I’m asked this question often. The simple answer? Yes and no.

Someday I may sell my own line of tea from this website. But I need to choose to jump through the health department’s hurdles first, and I’ve chosen not do that. Some teas I purchase in bulk at wholesale prices and sell locally to friends and family to pay for my habit of drinking multiple pots per day. These are not teas, however, I can sell over the Internet. Yet.

In the meantime, I try and point you, my readers to teas I do recommend. In September, for example, I reviewed some of the dessert teas offered by The Art of Tea. You can read the the review here. And when I list teas in my writing, for example the list of looseleaf teas for the beginning brewer in the article, “The 23 Best Gifts for the Tea Party Enthusiast” I link so you can purchase them.

Tea Party Girl does not offer paid reviews. In other words, I won’t give you a good review of a product whose company has paid me to write said review. Sometimes companies approach me and ask to send me free tea-related items to review on this site. I almost always say yes, as free tea items are a definite perk to this job, wouldn’t you agree? But it is in your best interest for me to give an honest review. And your best interest is foremost in my mind because if I don’t have readers, what’s the point? So my commitment is to offer you my authentic perspective on tea and tea-related items so you can make informed purchasing decisions. 

Recently, Choice Organic Teas sent me some samples. They sent me teabags, but they do sell looseleaf teas on their site. Their teas stand out to me because the company claims that over half their tea offerings are fair trade certified,”far surpassing the numbers of any other tea company in the United States,” their website claims. It’s quite inspiring to read their web page, “Why Fair Trade” and remember how the choices of those who have money (us) can affect those who don’t.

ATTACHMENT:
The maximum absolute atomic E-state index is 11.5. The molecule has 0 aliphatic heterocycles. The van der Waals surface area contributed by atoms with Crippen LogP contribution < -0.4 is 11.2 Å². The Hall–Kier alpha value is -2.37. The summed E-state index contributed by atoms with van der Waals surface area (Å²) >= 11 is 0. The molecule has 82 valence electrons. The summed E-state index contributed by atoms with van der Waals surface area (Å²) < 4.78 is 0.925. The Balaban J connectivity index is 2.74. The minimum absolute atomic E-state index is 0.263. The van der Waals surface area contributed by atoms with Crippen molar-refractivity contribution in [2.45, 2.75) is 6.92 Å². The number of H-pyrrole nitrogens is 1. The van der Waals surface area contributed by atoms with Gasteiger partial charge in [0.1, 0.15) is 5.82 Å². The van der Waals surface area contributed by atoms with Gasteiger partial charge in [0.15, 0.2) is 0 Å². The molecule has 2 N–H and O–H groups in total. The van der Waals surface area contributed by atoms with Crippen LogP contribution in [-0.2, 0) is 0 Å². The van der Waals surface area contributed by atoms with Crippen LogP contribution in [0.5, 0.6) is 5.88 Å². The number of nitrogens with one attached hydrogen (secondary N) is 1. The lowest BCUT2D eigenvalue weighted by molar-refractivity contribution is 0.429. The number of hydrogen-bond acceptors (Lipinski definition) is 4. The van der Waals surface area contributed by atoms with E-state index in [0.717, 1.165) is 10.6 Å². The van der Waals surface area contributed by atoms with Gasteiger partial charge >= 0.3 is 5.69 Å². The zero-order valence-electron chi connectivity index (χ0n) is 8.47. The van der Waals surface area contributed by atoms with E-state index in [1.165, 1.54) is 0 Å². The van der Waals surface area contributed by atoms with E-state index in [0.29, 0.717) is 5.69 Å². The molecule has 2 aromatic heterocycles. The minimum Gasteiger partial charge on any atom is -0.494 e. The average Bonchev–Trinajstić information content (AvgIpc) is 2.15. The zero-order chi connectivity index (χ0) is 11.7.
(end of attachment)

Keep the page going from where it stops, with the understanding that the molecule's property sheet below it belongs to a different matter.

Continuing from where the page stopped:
They sent me four different teas: Organic Himalaya Green Tea, Organic Magnolia Oolong Tea, Organic Earl Grey with Lavender Blossoms, and Organic Lemon Lavender Mint Herb Tea. I tried the Earl Grey first. The individual teabag packages do not have brewing instructions on them. I did find general brewing instructions on their website and maybe they offer them on the boxes of teabags they sell. For an Earl Grey black tea, I would brew it with a rolling boil of filtered water for four minutes. My result was slightly bitter, but with the distinctive Earl Grey flavor. I tore open the teabag and not surprisingly found very small leaves, if one can call them leaves. In the green tea, the texture was like rough sand. This may explain the bitterness, as I may have brewed it too long.

The story was the same with all four teas regarding the size of the leaves inside the teabags. Teabags most often package tea leaves that resemble crumbs, often because they are less expensive and provide a quick infusion. I cannot vouch for their looseleaf teas, though I would assume the tea leaves are more intact. I cannot overemphasize, though, how wonderful it is to drink with a clear conscience, knowing my cup of tea is not at the exploitation of the one who picked the leaves for it. I would look more closely at this line of teas for that reason alone.

I’m curious, do you buy any of your tea online? Why or why not? I would love to hear from you in the comments below.